I just received this email from Otis, one of my elevator companies...
"As your elevator service provider, we are informing you that the NYC Department of Building has adopted a new mandated requirement for all existing automatic passenger and freight elevators – Door Lock Monitoring. All elevators under the NYC Department of Buildings jurisdiction must comply with this new requirement by January 1st, 2020. Our goal is to complete these upgrades quickly and efficiently so that you will be in compliance by the effective date.
Attached you will find the Door Lock Monitoring proposal for your specific building’s elevator(s). Please be aware that demand, labor and price for this task will be expected to increase closer to the compliance date, therefore, it is best to take action as soon as possible. "
The quote was for 23,000. ... wow, what a shocker!
So I did some research, especially since the elevator was a complete Mod done by Otis last year and found out the following:
All controllers built to meet the A17.1-2000 Code (which came out in 2000) should have the door lock monitoring provisions already built in... It was only prior to 2000/02 that NYC followed the A17.1-1996 Code so it’s safe to assume older controllers do not have provisions, but the newer ones should.
“As per ASME A17.3 of 2002, as modified by Chapter K3 of Appendix K Section 3.10.12 of the New York City Building Code, all automatic passenger and freight elevators must provide a system to monitor and prevent automatic operation with faulty door contact circuits by January 1, 2020.”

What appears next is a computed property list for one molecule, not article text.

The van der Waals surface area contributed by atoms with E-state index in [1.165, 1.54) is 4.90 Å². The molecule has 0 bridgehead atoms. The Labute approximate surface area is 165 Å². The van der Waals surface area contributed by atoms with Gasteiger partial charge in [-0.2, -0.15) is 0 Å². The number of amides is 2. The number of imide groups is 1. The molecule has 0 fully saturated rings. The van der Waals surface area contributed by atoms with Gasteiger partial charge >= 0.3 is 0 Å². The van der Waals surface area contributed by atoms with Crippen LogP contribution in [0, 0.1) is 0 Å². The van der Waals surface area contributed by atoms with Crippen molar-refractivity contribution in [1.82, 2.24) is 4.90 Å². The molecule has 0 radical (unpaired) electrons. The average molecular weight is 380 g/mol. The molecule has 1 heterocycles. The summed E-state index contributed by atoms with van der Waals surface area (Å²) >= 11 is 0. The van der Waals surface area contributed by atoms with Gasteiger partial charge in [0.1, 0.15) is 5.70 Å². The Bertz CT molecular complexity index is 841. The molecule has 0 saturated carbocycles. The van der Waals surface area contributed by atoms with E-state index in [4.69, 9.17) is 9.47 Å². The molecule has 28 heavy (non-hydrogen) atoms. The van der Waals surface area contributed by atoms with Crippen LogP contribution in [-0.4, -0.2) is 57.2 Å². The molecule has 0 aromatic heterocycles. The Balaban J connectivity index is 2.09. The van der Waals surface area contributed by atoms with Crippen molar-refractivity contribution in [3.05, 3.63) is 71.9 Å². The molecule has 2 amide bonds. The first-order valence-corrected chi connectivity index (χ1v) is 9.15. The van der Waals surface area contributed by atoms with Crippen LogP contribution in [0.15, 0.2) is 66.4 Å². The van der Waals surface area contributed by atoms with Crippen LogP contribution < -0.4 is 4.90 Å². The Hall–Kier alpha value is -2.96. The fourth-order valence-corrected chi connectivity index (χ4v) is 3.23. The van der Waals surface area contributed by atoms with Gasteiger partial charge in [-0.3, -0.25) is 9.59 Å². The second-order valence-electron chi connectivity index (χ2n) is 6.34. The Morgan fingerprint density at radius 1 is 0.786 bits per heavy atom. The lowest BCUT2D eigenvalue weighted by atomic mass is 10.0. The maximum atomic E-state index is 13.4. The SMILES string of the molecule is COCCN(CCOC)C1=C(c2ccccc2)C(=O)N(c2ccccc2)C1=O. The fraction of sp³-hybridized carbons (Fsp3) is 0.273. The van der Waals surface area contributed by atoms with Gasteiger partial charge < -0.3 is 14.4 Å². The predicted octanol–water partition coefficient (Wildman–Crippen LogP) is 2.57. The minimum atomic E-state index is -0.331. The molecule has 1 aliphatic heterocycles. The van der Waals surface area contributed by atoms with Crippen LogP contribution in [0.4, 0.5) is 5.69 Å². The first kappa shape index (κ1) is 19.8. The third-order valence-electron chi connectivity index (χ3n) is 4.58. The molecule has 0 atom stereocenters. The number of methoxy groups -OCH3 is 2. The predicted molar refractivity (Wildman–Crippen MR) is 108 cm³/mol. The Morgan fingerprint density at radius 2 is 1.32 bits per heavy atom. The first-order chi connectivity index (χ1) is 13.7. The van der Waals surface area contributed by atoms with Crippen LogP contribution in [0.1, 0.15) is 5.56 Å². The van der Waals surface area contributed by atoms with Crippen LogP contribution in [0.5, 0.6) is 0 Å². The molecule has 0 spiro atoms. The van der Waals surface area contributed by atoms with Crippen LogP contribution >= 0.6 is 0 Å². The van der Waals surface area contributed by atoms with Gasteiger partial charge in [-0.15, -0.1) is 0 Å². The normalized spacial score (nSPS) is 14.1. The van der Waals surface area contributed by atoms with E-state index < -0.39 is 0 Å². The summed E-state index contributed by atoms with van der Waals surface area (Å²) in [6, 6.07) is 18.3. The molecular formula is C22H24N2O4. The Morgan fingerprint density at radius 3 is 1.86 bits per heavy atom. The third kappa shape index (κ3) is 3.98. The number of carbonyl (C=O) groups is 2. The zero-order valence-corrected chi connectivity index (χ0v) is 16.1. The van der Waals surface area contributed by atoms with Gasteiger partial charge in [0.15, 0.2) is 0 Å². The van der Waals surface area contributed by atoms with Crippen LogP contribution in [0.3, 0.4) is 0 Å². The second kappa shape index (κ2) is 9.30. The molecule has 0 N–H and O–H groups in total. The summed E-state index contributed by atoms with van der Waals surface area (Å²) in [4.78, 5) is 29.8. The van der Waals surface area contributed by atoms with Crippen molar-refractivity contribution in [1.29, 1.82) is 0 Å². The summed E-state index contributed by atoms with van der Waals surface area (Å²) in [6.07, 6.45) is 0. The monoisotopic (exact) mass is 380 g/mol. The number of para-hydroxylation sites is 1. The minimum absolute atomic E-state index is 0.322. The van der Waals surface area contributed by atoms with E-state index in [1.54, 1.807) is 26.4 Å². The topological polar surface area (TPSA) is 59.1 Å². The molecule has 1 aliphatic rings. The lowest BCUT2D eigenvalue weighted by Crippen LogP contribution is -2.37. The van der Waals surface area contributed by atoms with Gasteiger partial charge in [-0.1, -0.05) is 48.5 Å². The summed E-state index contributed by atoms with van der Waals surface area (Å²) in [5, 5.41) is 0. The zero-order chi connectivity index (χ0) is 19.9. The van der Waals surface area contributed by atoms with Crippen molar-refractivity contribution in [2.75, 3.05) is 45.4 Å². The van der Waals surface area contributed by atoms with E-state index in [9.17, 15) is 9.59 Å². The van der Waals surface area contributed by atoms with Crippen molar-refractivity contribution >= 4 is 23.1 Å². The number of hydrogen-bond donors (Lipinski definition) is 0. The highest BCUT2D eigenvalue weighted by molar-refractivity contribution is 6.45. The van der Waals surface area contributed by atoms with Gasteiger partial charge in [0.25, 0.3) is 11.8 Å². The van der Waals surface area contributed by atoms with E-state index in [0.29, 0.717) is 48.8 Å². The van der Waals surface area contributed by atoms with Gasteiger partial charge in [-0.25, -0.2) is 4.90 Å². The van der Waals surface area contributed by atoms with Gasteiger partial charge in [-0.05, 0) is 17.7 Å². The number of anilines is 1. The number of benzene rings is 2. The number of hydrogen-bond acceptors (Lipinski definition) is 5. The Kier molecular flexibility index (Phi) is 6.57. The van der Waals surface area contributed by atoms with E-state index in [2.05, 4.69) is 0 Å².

That said, be careful, know when your system was installed or upgraded and question your elevator company .... don't just sign the blanket proposal they probably send out to all their clients!
Due to the litigant nature of society, we should Prohibit, to the extent possible, sharing of public video surveillance data with third parties, including private litigants, and restrict sharing with other governmental entities.
Communities should restrict use of public video surveillance data by third parties. Especially to the extent the data reveals identifiable individuals, sharing of data with private litigants or other governmental agencies without the consent of the affected individuals severely undermines confidence in official motives for collecting such information, further threatens constitutional rights and values, and could generate legal liability for law enforcement. While releasing footage may be beneficial in some cases, such as to enlist public aid in apprehending a suspect or to perform an audit, in general, disclosures to third parties creates increased risk of the information being used for improper and unaccountable purposes.
I want to come up with a set written policy and procedure for my buildings and an indemnification of some sort to be signed when I actually do provide access to video… Plus a reimbursement fee to pay for the superintendents time for the retrieval process….
That said: Does anyone have any existing written policies and procedures in place? Possibly an indemnification and hold harmless for those entrusted with information? What are your policies?
I was recently subject to a discriminatory comment made by the Property Manager in my NYC Coop. I am aware that most discrimination lawsuits happen due to the denial of Board approval to become a shareholder.
I currently reside in this coop, and have for many years with a disability, which laws would apply to my situation and is there any recourse that I can take.